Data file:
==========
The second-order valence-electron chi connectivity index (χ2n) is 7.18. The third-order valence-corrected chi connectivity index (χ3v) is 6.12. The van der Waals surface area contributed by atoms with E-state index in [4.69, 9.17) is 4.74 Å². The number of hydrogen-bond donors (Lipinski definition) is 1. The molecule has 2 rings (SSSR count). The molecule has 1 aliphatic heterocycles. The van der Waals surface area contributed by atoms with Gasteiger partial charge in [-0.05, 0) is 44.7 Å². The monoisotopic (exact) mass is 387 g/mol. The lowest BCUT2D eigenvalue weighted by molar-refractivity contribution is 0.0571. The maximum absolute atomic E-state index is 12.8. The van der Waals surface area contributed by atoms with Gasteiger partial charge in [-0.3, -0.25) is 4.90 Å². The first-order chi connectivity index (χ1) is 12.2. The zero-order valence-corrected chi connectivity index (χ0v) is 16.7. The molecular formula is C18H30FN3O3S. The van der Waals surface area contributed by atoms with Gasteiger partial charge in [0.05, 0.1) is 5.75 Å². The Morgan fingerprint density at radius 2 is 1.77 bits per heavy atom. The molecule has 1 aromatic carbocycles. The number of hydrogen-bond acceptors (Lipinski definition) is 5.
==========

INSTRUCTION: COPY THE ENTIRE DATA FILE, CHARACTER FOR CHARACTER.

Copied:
The second-order valence-electron chi connectivity index (χ2n) is 7.18. The third-order valence-corrected chi connectivity index (χ3v) is 6.12. The van der Waals surface area contributed by atoms with E-state index in [4.69, 9.17) is 4.74 Å². The number of hydrogen-bond donors (Lipinski definition) is 1. The molecule has 2 rings (SSSR count). The molecule has 1 aliphatic heterocycles. The van der Waals surface area contributed by atoms with Gasteiger partial charge in [-0.05, 0) is 44.7 Å². The monoisotopic (exact) mass is 387 g/mol. The lowest BCUT2D eigenvalue weighted by molar-refractivity contribution is 0.0571. The maximum absolute atomic E-state index is 12.8. The van der Waals surface area contributed by atoms with Gasteiger partial charge in [-0.3, -0.25) is 4.90 Å². The first-order chi connectivity index (χ1) is 12.2. The zero-order valence-corrected chi connectivity index (χ0v) is 16.7. The molecular formula is C18H30FN3O3S. The van der Waals surface area contributed by atoms with Gasteiger partial charge in [0.05, 0.1) is 5.75 Å². The Morgan fingerprint density at radius 2 is 1.77 bits per heavy atom. The molecule has 1 aromatic carbocycles. The number of hydrogen-bond acceptors (Lipinski definition) is 5.